On July 4, 1776, after more than a year of warfare, a fledgling nation declared independence, seeking to unify around a cause of liberty and freedom not only for itself but for a candid world. That nation was the United States, a nation that began with a weak government and an undeveloped economy but that quickly became a respected member of the international community and the first successful postcolonial nation. Today, in a large celebration in the makeshift capital city of Juba, the 54th (recognized) nation of Africa declared its independence, the nation of South Sudan. It will take a lot of work, and a fair amount of divine blessing, for South Sudan to achieve remotely the same success as the United States has seen as a nation.
South Sudan has some major problems to overcome if it wishes to fully develop according to its resources and ambitions . For one, it needs to settle its border disputes with Sudan, its former “master” to the North. The border between Sudan and South Sudan looks messy, and is far from settled. Additionally, South Sudan’s army needs to transition from a predatory force that exploits its own people to a force focused on defense, and capable of building legitimate institutions of government. Perhaps most notably, South Sudan faces the daunting challenge of internally developing its economy (rather than focusing merely on exporting oil) and linking its own economies with neighbors.
One possibility, since South Sudan is itself a landlocked nation, is that connecting to Ethiopia, Djibouti, and Somaliland might help it integrate with its region, avoid a dependence on the unreliable northern Sudanese, and allow it some freedom to maneuver diplomatically. Establishing stronger economic ties with Ethiopia and Somaliland might also help it with finding allies, as Somaliland (like South Sudan) is a nation for whom international recognition is a very important and long-cherished goal.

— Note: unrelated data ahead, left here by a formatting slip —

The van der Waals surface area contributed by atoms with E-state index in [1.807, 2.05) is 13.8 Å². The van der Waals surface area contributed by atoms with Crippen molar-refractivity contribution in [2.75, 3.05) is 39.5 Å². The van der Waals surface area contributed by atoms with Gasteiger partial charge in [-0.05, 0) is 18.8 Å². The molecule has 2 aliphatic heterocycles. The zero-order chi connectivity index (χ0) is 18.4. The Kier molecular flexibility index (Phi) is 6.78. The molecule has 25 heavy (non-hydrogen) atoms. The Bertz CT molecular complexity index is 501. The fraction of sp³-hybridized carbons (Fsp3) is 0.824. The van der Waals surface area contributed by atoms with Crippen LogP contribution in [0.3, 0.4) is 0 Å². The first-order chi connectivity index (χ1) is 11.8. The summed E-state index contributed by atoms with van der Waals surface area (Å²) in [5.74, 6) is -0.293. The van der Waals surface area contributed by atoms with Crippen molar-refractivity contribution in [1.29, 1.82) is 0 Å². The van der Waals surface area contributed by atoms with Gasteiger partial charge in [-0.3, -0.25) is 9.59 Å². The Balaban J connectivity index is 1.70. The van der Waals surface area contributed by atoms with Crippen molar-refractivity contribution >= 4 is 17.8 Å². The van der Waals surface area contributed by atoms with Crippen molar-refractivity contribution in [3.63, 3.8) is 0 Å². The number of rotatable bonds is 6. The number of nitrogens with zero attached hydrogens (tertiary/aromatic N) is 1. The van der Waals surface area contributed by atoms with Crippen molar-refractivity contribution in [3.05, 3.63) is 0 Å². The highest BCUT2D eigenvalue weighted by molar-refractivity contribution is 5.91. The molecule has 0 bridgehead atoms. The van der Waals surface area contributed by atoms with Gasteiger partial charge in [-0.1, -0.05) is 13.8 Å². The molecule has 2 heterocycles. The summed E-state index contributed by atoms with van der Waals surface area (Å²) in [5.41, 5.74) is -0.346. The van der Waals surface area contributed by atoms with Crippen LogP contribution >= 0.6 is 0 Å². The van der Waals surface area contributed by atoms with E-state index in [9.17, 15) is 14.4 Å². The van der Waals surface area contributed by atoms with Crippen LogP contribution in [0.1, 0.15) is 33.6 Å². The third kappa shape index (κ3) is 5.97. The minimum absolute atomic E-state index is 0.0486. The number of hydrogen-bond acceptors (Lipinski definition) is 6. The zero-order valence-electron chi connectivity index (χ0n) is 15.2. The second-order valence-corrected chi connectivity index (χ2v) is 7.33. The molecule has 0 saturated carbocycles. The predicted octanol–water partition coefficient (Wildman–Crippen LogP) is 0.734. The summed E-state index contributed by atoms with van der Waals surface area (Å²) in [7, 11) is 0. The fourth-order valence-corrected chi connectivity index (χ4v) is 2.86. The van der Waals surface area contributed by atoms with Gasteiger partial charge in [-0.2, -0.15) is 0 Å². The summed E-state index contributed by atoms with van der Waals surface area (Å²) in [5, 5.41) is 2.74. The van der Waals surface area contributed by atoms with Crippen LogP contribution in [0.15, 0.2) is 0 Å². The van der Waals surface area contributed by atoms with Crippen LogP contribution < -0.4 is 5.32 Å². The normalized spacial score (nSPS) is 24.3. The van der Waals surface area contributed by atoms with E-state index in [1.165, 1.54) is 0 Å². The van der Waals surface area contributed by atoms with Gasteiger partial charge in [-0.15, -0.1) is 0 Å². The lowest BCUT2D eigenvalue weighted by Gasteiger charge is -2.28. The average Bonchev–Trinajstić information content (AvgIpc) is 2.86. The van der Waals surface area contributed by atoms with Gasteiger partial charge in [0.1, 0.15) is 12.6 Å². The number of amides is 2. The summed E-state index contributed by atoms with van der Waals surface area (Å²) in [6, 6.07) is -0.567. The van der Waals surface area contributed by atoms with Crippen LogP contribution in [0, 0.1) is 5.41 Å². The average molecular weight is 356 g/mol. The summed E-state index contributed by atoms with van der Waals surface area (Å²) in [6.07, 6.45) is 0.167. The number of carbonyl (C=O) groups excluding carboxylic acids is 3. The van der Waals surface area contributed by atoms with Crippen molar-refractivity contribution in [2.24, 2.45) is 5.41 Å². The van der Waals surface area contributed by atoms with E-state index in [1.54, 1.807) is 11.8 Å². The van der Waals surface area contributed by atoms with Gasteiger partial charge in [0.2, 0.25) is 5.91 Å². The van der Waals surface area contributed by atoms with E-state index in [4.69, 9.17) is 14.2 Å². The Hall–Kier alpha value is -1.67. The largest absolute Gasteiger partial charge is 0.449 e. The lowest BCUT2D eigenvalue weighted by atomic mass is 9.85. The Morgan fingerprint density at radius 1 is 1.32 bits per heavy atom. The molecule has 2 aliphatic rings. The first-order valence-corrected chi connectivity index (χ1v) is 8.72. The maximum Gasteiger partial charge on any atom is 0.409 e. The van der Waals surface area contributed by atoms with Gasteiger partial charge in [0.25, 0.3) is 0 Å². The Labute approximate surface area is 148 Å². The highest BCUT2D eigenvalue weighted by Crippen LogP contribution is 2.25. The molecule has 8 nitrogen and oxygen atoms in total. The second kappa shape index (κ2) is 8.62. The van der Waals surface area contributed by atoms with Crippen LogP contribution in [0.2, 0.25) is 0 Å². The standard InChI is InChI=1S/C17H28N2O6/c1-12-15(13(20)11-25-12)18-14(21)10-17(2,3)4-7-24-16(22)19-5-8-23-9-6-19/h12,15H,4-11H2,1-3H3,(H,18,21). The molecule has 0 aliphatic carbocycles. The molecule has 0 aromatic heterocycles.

It is not often that one gets the chance to see a new nation start on its feet. During the early 1990’s, it seemed common when the Cold War was ending and new postcommunist nations were declaring their independence left and right, from Macedonia in the south to Estonia in the north. However, Africa has not recognized a new independent nation since Eritrea in 1991. After South Sudan, it looks like Somaliland is next on the list, and possibly Western Sahara after that. So far the African Union has been reluctant to recognize secession movements, afraid to open the pandora’s box of civil war. That box is already open in much of the continent, and the moral and economic development of Africa requires legitimate government, something in short supply all over that troubled part of the world.
From the looks of it, South Sudan is going to be another poor and troubled nation to add to a lengthy list of such nations already in Africa. Nonetheless, its people deserve the chance to take responsibility for their own development and to chart their own destiny. May they be wiser than the dictators and thugs who have gone before and ruled so harshly over its mysterious land.